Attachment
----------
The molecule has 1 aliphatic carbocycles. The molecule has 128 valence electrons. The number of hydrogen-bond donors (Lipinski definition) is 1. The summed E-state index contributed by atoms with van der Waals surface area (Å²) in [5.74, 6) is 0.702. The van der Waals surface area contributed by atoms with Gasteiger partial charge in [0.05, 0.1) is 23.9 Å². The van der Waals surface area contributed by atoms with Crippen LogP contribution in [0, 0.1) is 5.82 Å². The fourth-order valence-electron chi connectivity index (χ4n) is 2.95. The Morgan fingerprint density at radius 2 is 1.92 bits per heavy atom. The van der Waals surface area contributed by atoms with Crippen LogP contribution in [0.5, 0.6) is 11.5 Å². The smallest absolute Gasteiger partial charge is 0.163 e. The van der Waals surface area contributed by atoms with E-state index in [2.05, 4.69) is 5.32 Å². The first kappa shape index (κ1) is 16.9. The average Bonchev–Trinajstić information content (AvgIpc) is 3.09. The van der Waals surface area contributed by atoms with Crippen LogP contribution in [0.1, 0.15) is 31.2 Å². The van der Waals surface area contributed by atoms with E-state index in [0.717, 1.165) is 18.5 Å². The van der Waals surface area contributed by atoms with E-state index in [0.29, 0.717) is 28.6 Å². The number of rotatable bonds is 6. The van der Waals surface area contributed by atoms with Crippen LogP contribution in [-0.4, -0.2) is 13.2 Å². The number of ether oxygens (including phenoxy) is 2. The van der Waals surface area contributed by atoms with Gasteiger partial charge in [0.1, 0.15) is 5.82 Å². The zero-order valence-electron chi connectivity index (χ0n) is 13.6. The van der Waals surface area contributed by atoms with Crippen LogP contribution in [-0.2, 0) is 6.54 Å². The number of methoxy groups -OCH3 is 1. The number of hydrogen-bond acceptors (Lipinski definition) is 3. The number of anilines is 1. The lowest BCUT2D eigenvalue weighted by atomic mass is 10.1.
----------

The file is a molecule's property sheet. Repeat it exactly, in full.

The molecule has 1 aliphatic carbocycles. The molecule has 128 valence electrons. The number of hydrogen-bond donors (Lipinski definition) is 1. The summed E-state index contributed by atoms with van der Waals surface area (Å²) in [5.74, 6) is 0.702. The van der Waals surface area contributed by atoms with Gasteiger partial charge in [0.05, 0.1) is 23.9 Å². The van der Waals surface area contributed by atoms with Crippen LogP contribution in [0, 0.1) is 5.82 Å². The fourth-order valence-electron chi connectivity index (χ4n) is 2.95. The Morgan fingerprint density at radius 2 is 1.92 bits per heavy atom. The van der Waals surface area contributed by atoms with Crippen LogP contribution in [0.5, 0.6) is 11.5 Å². The smallest absolute Gasteiger partial charge is 0.163 e. The van der Waals surface area contributed by atoms with E-state index in [2.05, 4.69) is 5.32 Å². The first kappa shape index (κ1) is 16.9. The average Bonchev–Trinajstić information content (AvgIpc) is 3.09. The van der Waals surface area contributed by atoms with Crippen LogP contribution in [0.1, 0.15) is 31.2 Å². The van der Waals surface area contributed by atoms with E-state index in [0.717, 1.165) is 18.5 Å². The van der Waals surface area contributed by atoms with E-state index in [0.29, 0.717) is 28.6 Å². The number of rotatable bonds is 6. The van der Waals surface area contributed by atoms with Crippen LogP contribution in [-0.4, -0.2) is 13.2 Å². The number of ether oxygens (including phenoxy) is 2. The van der Waals surface area contributed by atoms with Gasteiger partial charge in [0.1, 0.15) is 5.82 Å². The zero-order valence-electron chi connectivity index (χ0n) is 13.6. The van der Waals surface area contributed by atoms with Crippen LogP contribution in [-0.2, 0) is 6.54 Å². The number of methoxy groups -OCH3 is 1. The number of hydrogen-bond acceptors (Lipinski definition) is 3. The number of anilines is 1. The lowest BCUT2D eigenvalue weighted by atomic mass is 10.1.